So much for the “tight” state budget that Finance Minister Trygve Slagsvold Vedum presented to the Norwegian Parliament last fall. After seriously under-estimating inflation and funding needs, Vedum is now dipping deeply into the nation’s piggy bank, using more money than ever before from its sovereign wealth fund fueled by oil revenues.
Some economists had thought he’d need to pull an extra NOK 20 billion out of Norway’s Oil Fund, to cover unforeseen expenses tied to higher costs for most everything and the war in Ukraine. Newspaper Aftenposten reported earlier this week that the government’s own advisers had estimated an extra NOK 25 billion would be needed to balance the budget.
On Thursday Vedum conceded that his revised state budget for 2023 needs more than double that, a whopping NOK 56 billion. He’s actually withdrawing as much money as the rules allow: 3 percent of the fund’s total assets. Fully NOK 27 billion will compensate needed domestic funding, with NOK 22 billion going to Ukraine. All told, Vedum and the Labour-Center government will withdraw NOK 372.6 billion from the Oil Fund that was set up for the benefit of future generations. It’s a far cry from the days when the opposition in Parliament (including Vedum’s Center Party) refused to release around NOK 15 billion to replace one of Norway’s five frigates that sank in an embarrassing accident five eyars ago.
It’s also a major reversal of his political rhetoric just last year, when Vedum claimed that it was “now necessary with a tighter economic policy.” No longer, he said, should the government rely on more of Norway’s “petro-kroner” to balance its budget. Instead, he and Prime Minister Jonas Gahr Støre have raised taxes substantially in a wide range of areas to boost government revenues.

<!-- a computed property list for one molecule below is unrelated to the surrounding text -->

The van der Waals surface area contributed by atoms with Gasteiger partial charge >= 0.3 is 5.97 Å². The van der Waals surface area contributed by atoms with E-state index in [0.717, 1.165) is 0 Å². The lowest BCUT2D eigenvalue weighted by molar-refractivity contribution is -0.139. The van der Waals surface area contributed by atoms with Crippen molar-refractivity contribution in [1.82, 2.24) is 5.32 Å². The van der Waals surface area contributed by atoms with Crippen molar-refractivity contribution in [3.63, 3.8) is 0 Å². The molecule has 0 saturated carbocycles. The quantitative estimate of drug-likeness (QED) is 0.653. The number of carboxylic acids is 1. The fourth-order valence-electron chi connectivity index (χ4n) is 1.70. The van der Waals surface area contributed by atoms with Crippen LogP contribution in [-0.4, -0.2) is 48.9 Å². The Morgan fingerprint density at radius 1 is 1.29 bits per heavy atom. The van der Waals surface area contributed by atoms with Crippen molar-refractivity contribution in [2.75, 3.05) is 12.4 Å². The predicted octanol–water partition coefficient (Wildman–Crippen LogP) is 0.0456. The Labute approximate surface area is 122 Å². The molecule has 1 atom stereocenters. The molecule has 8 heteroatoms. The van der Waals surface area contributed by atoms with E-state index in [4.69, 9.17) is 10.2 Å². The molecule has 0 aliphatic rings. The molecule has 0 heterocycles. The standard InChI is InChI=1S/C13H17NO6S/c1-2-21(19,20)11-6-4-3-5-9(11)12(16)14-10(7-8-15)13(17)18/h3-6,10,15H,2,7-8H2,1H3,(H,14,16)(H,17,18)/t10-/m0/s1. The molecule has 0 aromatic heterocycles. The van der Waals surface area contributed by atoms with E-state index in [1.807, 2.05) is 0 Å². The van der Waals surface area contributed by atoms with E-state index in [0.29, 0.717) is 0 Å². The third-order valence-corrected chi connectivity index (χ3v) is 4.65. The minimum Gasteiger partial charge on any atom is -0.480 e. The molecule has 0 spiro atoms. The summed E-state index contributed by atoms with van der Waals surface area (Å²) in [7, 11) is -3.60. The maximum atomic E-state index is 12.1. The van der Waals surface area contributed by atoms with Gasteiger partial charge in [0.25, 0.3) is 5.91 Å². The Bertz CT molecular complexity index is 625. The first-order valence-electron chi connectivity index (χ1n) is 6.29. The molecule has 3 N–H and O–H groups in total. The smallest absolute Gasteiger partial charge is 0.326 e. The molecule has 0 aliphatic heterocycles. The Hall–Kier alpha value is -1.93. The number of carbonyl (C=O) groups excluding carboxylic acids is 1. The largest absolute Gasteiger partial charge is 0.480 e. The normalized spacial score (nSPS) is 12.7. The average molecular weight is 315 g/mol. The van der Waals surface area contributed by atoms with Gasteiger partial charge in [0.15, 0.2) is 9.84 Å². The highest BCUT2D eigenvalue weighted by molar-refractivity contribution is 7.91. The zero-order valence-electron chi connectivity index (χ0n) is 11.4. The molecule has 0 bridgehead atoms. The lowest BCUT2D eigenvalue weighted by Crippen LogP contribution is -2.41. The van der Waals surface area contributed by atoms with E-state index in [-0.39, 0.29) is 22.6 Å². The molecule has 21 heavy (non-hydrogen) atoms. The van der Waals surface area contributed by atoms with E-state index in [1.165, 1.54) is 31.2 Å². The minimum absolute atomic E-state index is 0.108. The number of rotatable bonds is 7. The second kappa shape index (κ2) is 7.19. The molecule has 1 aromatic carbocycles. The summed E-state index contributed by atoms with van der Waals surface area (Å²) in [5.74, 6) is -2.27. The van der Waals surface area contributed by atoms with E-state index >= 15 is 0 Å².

Not even that was enough to cover the high costs of inflation and, not least, large allocations to support Ukraine after it was invaded by Russia early last year. The invasion has also revealed serious deficiences within Norway’s own defense, and an urgent need for improvement given the new aggression of neighbouring Russia. That means much more defense spending.
Economists seemed more sympathetic than scolding towards Vedum Thursday afternoon. Few could foresee just how expensive Russia’s war would become for everyone affected. “I can’t remember such a huge need for compensation (of the costs of higher prices and wages) in the state budget,” Harald Magnus Andreassen, the 66-year-old chief economist at Sparebank1 Markets, told Aftenposten before Vedum’s revised was released. “But this year it’s necessary to reexamine the budget the Parliament thought it approved before Christmas.”
Andreassen admitted after the revised budget came out, though, that he was surprised how much Vedum is adding to it. “Now the budget seems expansive,” Andreassen said, instead of being tight.
Vedum needs the extra NOK 56 billion to cover the higher costs of hospitals, schools, police, public sector wage negotiations to name a few. The higher cost of living has left some Norwegians struggling, creating a need to boost welfare benefits. Retirees also now stand to get a record 8 percent increase in their state pension income.
Vedum also needs much more money to cover the extraordinary costs of aid to Ukraine, new defense needs and the roughly 50,000 Ukrainian refugees in Norway, while maintaining Norway’s other foreign aid programs. He’d expected price hikes of 2.8 percent, but inflation hit 6.4 percent this week. Much higher defense spending has widespread support, on the grounds that having lots of money in reserve won’t help if Norway comes under attack itself.
Vedum’s finance ministry insists the budget remains “responsible” and will only have a “limited effect” on Norway’s mainland economy. Vedum repeated on state broadcaster NRK’s nightly national newscast that “we’re moving around large sums of money because these are very special times.”
Opposition politicians were quick to criticize the Labour-Center government for failing to set tougher priorities instead. Others fear there will still be proposed budget cuts, bound to emerge as budget negotiations with Parliament proceed over the next few weeks.